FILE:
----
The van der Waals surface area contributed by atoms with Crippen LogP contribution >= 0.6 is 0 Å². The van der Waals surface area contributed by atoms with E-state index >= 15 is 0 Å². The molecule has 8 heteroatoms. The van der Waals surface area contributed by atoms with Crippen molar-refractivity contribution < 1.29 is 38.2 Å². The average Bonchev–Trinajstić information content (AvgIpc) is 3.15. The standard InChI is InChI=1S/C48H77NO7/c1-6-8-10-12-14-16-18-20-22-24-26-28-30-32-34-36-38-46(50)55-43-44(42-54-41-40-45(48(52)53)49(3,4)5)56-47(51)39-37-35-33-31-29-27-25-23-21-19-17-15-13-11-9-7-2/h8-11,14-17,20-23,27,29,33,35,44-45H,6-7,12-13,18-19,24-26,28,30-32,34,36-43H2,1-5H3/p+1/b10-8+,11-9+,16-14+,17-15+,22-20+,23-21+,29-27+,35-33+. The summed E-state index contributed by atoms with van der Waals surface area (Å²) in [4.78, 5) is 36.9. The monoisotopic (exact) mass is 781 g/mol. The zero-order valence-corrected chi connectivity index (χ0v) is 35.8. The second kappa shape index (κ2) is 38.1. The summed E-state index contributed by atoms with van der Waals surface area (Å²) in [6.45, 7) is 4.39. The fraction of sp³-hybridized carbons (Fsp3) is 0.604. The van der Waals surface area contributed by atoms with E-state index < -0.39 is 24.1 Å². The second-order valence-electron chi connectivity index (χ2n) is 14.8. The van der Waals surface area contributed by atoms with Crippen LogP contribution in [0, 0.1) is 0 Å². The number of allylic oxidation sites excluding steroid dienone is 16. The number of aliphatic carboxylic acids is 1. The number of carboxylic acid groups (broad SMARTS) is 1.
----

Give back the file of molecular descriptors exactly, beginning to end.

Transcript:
The van der Waals surface area contributed by atoms with Crippen LogP contribution >= 0.6 is 0 Å². The van der Waals surface area contributed by atoms with E-state index >= 15 is 0 Å². The molecule has 8 heteroatoms. The van der Waals surface area contributed by atoms with Crippen molar-refractivity contribution < 1.29 is 38.2 Å². The average Bonchev–Trinajstić information content (AvgIpc) is 3.15. The standard InChI is InChI=1S/C48H77NO7/c1-6-8-10-12-14-16-18-20-22-24-26-28-30-32-34-36-38-46(50)55-43-44(42-54-41-40-45(48(52)53)49(3,4)5)56-47(51)39-37-35-33-31-29-27-25-23-21-19-17-15-13-11-9-7-2/h8-11,14-17,20-23,27,29,33,35,44-45H,6-7,12-13,18-19,24-26,28,30-32,34,36-43H2,1-5H3/p+1/b10-8+,11-9+,16-14+,17-15+,22-20+,23-21+,29-27+,35-33+. The summed E-state index contributed by atoms with van der Waals surface area (Å²) in [4.78, 5) is 36.9. The monoisotopic (exact) mass is 781 g/mol. The zero-order valence-corrected chi connectivity index (χ0v) is 35.8. The second kappa shape index (κ2) is 38.1. The summed E-state index contributed by atoms with van der Waals surface area (Å²) in [6.45, 7) is 4.39. The fraction of sp³-hybridized carbons (Fsp3) is 0.604. The van der Waals surface area contributed by atoms with E-state index < -0.39 is 24.1 Å². The second-order valence-electron chi connectivity index (χ2n) is 14.8. The van der Waals surface area contributed by atoms with Crippen LogP contribution in [0, 0.1) is 0 Å². The number of allylic oxidation sites excluding steroid dienone is 16. The number of aliphatic carboxylic acids is 1. The number of carboxylic acid groups (broad SMARTS) is 1.